The setting: I haven't seen the mountains yet because it's been dusty since I arrived. I guess this is unusual; normally the sun is incredibly bright, I've been told. I can't wait to see the mountains! Another American told me they went camping outside the city in a gorgeous area with a river that was bluer than any they had ever seen. I'm hoping I'll get to go camping! The main street in Dushanbe is tree-lined, and there is occasional grass but everything looks pretty dry and lawns don't exist here (I think it's a pretty American thing).

Well, that's all for now. More later.

The opinions and ideas expressed in this blog are not the opinions of the US Department of State or the English Language Fellowship program.

Monday, August 24, 2009

Istanbul and the Black Sea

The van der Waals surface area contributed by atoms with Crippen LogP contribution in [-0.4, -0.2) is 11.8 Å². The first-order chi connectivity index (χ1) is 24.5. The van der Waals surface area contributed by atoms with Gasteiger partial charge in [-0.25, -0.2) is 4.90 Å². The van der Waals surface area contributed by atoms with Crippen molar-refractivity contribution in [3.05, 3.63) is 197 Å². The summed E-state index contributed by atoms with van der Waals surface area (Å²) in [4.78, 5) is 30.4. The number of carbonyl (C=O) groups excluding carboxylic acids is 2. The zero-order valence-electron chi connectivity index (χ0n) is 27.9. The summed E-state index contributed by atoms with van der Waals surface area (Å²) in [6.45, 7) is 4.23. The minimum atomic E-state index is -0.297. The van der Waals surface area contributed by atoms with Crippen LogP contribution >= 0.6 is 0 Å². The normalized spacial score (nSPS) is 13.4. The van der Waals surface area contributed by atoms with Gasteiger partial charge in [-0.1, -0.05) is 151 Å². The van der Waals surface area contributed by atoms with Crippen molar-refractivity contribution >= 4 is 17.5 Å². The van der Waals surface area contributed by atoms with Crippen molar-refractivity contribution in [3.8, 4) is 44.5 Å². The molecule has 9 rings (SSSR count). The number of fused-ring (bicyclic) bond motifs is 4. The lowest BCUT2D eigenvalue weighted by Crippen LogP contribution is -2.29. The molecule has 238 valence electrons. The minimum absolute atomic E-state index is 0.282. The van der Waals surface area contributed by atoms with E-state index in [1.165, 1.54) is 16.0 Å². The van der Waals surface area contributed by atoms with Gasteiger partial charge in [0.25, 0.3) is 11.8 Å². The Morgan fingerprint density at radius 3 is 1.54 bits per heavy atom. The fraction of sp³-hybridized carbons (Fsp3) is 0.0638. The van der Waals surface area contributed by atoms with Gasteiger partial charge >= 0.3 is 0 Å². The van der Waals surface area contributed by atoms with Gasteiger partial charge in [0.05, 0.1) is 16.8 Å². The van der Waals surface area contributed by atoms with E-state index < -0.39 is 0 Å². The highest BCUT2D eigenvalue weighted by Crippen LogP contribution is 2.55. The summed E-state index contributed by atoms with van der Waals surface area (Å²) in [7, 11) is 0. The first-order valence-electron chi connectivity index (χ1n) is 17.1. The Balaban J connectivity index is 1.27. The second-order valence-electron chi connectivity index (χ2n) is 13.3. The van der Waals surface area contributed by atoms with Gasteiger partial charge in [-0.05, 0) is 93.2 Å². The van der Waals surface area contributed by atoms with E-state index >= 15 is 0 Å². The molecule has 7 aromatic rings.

Since I arrived in Istanbul on Saturday I've been walking around, seeing sites like the Blue Mosque and Hagia Sophia (former church, then mosque, now museum), sampling Turkish cuisine, and trying to avoid the people who want me to buy their entire shop when I haven't so much as looked at one carpet. Usually I just walk by without even acknowledging them, and a couple times I tried to pretend I only speak Spanish. Unfortunately for me, some of the shopkeepers speak Spanish too! I haven't bought anything but food yet--my suitcases are too full for anything else! The first picture is the beach near Agva (see below) and the second is me at the top of Galata Tower with Istanbul in the background.